Which Animal Has the Longest Pregnancy?

Do you have a younger sibling? If you do, you might recall the day your parents told you that you were going to have a new brother or sister. It’s a memorable day when you find out that you’re going to be an older sibling!

After hearing the news, you might have wondered when the baby will arrive. A new baby is a precious and thrilling addition to any family. If you were eager to meet your new sibling, you were probably disappointed to learn that it would take some time before they would be born.

In humans, the time it takes for a baby to develop in the womb until it’s ready to be born — called the pregnancy period — averages about 280 days or 40 weeks or approximately nine months. For a child excited to meet their new sibling, that might seem like forever!

However, when you look at certain animals, you might realize that a nine-month wait isn’t so bad. For instance, when it comes to mammals, no other animal has to wait as long to give birth as the elephant.

It makes sense if you think about it. Elephants are the largest land mammals and they also have the largest brains. It takes time for an elephant baby, which weighs around 230 pounds at birth, to develop.

How long does it take? The average pregnancy period for an elephant is about 640-660 days or approximately 95 weeks or roughly 23 months. That’s nearly two years!

Can you imagine waiting almost two years for a sibling to be born? However, the elephant’s pregnancy period isn’t even the longest in the animal kingdom. Here are some examples of other animals with really long pregnancy periods.

Black alpine salamanders have pregnancy periods that can last two to three years. The higher they live in the Alps, the colder it is, and the longer their pregnancy period is.

Certain species of sharks also have long pregnancy periods. A basking shark carries its young for almost three years, while the frilled shark has a pregnancy period of three and a half years.

If you go even deeper into the sea, you’ll find another marine animal with a surprisingly long pregnancy period. In April 2007, scientists discovered a deep-sea octopus over 4,500 feet deep in the ocean waters off California.

They decided to monitor it over time and noticed a month later that it was guarding eggs. They had to return multiple times until, finally, the babies were born after a pregnancy period of 53 months. That’s almost four and a half years!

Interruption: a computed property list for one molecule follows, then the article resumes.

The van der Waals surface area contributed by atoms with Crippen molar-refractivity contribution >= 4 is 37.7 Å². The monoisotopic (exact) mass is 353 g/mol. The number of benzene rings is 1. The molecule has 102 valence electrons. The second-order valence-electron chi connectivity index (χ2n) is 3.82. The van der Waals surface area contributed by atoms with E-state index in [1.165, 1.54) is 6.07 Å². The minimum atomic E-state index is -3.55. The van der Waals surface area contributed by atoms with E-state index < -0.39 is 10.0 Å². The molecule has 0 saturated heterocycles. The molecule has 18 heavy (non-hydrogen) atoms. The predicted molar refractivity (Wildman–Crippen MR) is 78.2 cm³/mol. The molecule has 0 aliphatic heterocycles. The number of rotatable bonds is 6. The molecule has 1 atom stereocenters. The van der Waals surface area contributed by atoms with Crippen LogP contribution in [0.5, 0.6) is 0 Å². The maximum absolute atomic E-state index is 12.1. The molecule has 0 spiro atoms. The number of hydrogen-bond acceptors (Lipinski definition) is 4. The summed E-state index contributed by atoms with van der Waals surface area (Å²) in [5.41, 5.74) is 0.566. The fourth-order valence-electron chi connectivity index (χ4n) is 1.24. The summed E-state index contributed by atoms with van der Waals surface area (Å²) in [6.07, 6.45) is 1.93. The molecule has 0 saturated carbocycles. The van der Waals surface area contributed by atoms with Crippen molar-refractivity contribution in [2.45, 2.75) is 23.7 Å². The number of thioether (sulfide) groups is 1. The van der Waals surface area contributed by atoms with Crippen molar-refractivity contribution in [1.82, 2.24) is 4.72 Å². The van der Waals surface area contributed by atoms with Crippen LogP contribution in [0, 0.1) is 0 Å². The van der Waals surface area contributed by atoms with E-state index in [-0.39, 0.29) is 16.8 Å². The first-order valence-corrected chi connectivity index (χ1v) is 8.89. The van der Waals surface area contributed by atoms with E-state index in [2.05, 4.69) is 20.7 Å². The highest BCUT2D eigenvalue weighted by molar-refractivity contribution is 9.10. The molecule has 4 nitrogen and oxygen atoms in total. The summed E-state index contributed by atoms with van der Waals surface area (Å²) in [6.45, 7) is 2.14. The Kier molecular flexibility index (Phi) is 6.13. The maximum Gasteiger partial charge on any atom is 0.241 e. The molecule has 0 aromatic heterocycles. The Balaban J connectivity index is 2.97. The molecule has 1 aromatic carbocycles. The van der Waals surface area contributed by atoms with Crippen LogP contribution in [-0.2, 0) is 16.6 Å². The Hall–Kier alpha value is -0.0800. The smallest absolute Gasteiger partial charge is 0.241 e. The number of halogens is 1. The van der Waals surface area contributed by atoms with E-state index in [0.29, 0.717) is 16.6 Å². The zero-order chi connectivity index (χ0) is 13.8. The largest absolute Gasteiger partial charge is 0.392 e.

Scientists were surprised because that’s more than double the length of pregnancy for most octopuses that live in shallower waters. Scientists believe that the cold temperatures in deeper waters result in a slower metabolic rate and thus a longer pregnancy period.

Try It Out

Are you ready to learn more about baby animals? Get a friend or family member to help you explore the following activities:

  • Have a conversation with a parent about their experience of waiting for your birth. Did the time pass quickly or did it seem to drag on? If it took 95 weeks for a human to be born, do you think there would be more or fewer babies born? Why?
  • Check out National Geographic’s photo gallery of baby animals to view pictures of various adorable baby animals. Which one do you find the cutest? If you could choose any baby animal to have as a pet, which one would you choose and why? Do you wish baby animals could stay small forever?
  • If you can handle more cuteness, go online and watch the Most Funny and Cute Baby Elephant Videos of 2016. If you had a baby elephant as a pet, what would you feed it? Where would it sleep? What would you do as it grows into an adult?

Sources of Wonder

  • https://www.mnn.com/earth-matters/animals/photos/12-animals-with-the-longest-gestation-period/elephants#top-desktop
  • https://www.livescience.com/33086-what-animal-has-the-longest-pregnancy.html
  • http://www.popsci.com/article/science/octopus-broods-its-eggs-45-years-longest-any-animal

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